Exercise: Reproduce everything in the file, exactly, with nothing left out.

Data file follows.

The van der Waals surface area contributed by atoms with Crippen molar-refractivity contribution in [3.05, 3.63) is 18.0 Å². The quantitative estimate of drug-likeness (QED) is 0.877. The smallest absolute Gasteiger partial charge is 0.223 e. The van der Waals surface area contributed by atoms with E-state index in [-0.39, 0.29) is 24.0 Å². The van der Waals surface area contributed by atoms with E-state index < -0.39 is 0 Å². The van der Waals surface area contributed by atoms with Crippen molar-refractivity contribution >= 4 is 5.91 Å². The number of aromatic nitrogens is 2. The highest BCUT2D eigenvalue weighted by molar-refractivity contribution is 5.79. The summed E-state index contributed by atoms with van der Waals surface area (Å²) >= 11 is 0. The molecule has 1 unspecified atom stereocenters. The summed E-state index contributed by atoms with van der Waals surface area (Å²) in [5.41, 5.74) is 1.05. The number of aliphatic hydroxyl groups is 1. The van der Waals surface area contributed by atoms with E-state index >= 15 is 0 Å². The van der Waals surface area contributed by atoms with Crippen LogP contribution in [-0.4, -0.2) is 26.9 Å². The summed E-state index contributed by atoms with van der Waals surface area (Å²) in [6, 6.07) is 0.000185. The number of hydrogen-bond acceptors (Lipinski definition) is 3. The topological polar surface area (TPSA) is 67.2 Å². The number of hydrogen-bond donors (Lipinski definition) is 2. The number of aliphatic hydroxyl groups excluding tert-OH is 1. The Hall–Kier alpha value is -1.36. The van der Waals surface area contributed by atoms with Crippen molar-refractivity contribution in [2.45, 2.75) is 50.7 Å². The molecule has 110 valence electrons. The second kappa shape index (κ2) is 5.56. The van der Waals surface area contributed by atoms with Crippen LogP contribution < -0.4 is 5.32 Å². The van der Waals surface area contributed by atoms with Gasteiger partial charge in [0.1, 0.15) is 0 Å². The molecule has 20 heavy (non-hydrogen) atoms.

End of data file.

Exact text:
The van der Waals surface area contributed by atoms with Crippen molar-refractivity contribution in [3.05, 3.63) is 18.0 Å². The quantitative estimate of drug-likeness (QED) is 0.877. The smallest absolute Gasteiger partial charge is 0.223 e. The van der Waals surface area contributed by atoms with E-state index in [-0.39, 0.29) is 24.0 Å². The van der Waals surface area contributed by atoms with E-state index < -0.39 is 0 Å². The van der Waals surface area contributed by atoms with Crippen molar-refractivity contribution >= 4 is 5.91 Å². The number of aromatic nitrogens is 2. The highest BCUT2D eigenvalue weighted by molar-refractivity contribution is 5.79. The summed E-state index contributed by atoms with van der Waals surface area (Å²) >= 11 is 0. The molecule has 1 unspecified atom stereocenters. The summed E-state index contributed by atoms with van der Waals surface area (Å²) in [5.41, 5.74) is 1.05. The number of aliphatic hydroxyl groups is 1. The van der Waals surface area contributed by atoms with E-state index >= 15 is 0 Å². The van der Waals surface area contributed by atoms with Crippen LogP contribution in [-0.4, -0.2) is 26.9 Å². The summed E-state index contributed by atoms with van der Waals surface area (Å²) in [6, 6.07) is 0.000185. The number of hydrogen-bond acceptors (Lipinski definition) is 3. The topological polar surface area (TPSA) is 67.2 Å². The number of hydrogen-bond donors (Lipinski definition) is 2. The number of aliphatic hydroxyl groups excluding tert-OH is 1. The Hall–Kier alpha value is -1.36. The van der Waals surface area contributed by atoms with Crippen molar-refractivity contribution in [2.45, 2.75) is 50.7 Å². The molecule has 110 valence electrons. The second kappa shape index (κ2) is 5.56. The van der Waals surface area contributed by atoms with Crippen LogP contribution < -0.4 is 5.32 Å². The van der Waals surface area contributed by atoms with Gasteiger partial charge in [0.1, 0.15) is 0 Å². The molecule has 20 heavy (non-hydrogen) atoms.